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Ecuador Dispatches, 2006

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Peter returned to the Eco-City project in Ecuador in March and later in September, 2006. He sent the following dispatches to report on the project's progress as seen through his eyes.

Index of 2006 Dispatches

[Most recent dispatches at top of list]

Dispatch #3, The Core of Eco-tourism, September 20, 2006
Dispatch #2, Reality Checks, September 12, 2006

Dispatch #1, Winter's Wet Green Heat, March 10, 2006


Winter's Wet Green Heat

2006 Dispatch #1 (March 10)
Bahia de Caraquez, Ecuador
By Peter Berg 

The rainy season finally began at the end of January this year, late but potent. Only six weeks later the hills have been completely transformed from dust blurred brown-orange to wet vibrant green. Vine tendrils hang like searching snakes from trees and slink across paths.

The ground is in a constant saturated state ranging from clutching mud that weighs down shoes when it's not raining to the most slippery natural substance imaginable during or immediately after arroyo-filling showers. Even when it is possible to walk on flat ground without sliding, the slightest rise on a path causes feet to yield so fast it can result in a face-forward fall. Human and animal tracks turn into skid marks. Steep hillsides are nearly impossible to climb without using a stick to jam deep into the ground in front or grabbing onto trees and bushes. A misstep or broken branch can initiate a quick uncontrollable descent that only stops by a whim of terrain.

The sky is mainly overcast with bright white-gray covering clouds. When the sun burns through it is roasting, raising already hot air another fifteen or twenty degrees. Sweat can break out unpredictably even when sitting. But so can magnificently luxurious breezes that exalt the human gift of a sensuous body. It is an amazing transition after being slowed to a shuffle by the heat to suddenly feel the arousal of cooler air.

Alternating rain and heat have been intensely greenhouse-like for our plantings of native trees. When hand-watered during the dry season in the actual greenhouse where they were grown or in field sites they progressed fairly slowly. Now they seem to be racing each other both indoors and out. Stems and leaves of Guachapelli and Cedro trees poked a foot or more out of the top of netting supported by stakes that protected them from nibbling cows in the dry months. Their protruding heads are the most evocative visual symbol of what rain can do for our work. Longer stakes to heighten the netting and a wider protective enclosure have had to be made for these saplings, and chest-high circles of thorny brush have been placed around some others. How much more will they grow during two more months of rain and water saturated soil? In this site the trees were planted on both sides of a gully alternating in a crisscross pattern for several hundred feet that can be a perfect model for preventing erosion in the future.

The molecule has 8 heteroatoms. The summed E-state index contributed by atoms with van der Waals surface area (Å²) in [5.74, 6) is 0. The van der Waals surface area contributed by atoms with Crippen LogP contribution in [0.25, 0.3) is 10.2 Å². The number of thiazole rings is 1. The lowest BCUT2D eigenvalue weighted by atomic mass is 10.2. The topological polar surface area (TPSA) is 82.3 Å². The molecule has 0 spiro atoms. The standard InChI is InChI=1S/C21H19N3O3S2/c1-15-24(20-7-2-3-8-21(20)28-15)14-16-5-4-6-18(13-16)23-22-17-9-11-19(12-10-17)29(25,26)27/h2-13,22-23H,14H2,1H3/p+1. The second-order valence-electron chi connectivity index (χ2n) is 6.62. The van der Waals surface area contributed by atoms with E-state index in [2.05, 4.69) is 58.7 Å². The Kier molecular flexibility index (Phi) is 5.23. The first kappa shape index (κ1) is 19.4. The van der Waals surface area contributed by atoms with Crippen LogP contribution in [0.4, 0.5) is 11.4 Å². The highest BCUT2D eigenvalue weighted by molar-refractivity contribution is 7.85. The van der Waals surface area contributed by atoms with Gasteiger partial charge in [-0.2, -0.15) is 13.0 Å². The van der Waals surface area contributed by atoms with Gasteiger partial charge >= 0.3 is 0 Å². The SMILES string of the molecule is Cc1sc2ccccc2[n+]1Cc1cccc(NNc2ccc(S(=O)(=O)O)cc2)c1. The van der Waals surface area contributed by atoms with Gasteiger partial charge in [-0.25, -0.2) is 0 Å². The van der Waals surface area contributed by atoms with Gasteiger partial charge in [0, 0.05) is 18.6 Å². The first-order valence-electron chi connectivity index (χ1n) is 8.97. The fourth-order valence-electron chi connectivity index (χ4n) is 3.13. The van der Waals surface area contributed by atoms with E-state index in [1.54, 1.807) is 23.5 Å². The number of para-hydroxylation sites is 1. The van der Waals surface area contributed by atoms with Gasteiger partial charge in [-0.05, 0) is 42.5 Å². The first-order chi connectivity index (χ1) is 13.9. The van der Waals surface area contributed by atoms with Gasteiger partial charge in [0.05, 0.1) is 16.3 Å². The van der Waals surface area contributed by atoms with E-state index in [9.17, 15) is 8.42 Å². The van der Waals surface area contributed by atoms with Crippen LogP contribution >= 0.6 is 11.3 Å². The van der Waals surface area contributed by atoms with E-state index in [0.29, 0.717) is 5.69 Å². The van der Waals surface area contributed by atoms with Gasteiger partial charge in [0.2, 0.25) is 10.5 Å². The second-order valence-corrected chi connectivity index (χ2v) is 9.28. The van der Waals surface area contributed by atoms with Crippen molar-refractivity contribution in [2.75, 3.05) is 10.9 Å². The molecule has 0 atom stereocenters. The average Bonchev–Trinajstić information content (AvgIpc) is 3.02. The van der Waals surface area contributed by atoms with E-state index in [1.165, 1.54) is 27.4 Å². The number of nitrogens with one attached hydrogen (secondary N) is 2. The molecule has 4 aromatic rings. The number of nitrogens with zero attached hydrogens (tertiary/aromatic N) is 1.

Results aren't always this good. In a few places farm tenants and workers have burned fields where trees were planted in their habitual passion to clear ground or to follow the traditional slash and burn technique for enriching nutrient poor former ocean bottom clay soil for growing corn. It was a reasonable technique in former times when growing plots were moved each year to give the land time to heal and not revisited immediately, but now farm land is closed in by property lines. Repeated burning in the same place every year is a major contributor to the surficial erosion that is ruining soil, creating gullies and slides, and compounding siltation of the Rio Chone river.

Cows, horses, and burros were sometimes put into fields where there were tree saplings. Newly planted trees receive regular watering during the dry months and appear to grazing animals as the only green fodder available. Plants vanished into parched hungry mouths if they weren't individually fenced.

It is more time-wasting to locate landowners and gain their cooperation to plant trees in the first place than we would have wished. Most employ tenants to farm and don't live on their property. Once they are found most sites turn out well, but sometimes owners who are willing to participate and sign contracts that trees will not be destroyed or cut don't pass this information on to the workers who actually carry out burning or leave gates open for grazing.

Heather Crawford explained these problems to me and Patrick Wylie, her replacement after this month as Field Projects Manager, while showing some bamboo watering tubes that were missing their plants. We were all disheartened because it was in the Maria Dolores farming barrio where erosion is particularly critical, and the owner had agreed not to disturb the plants.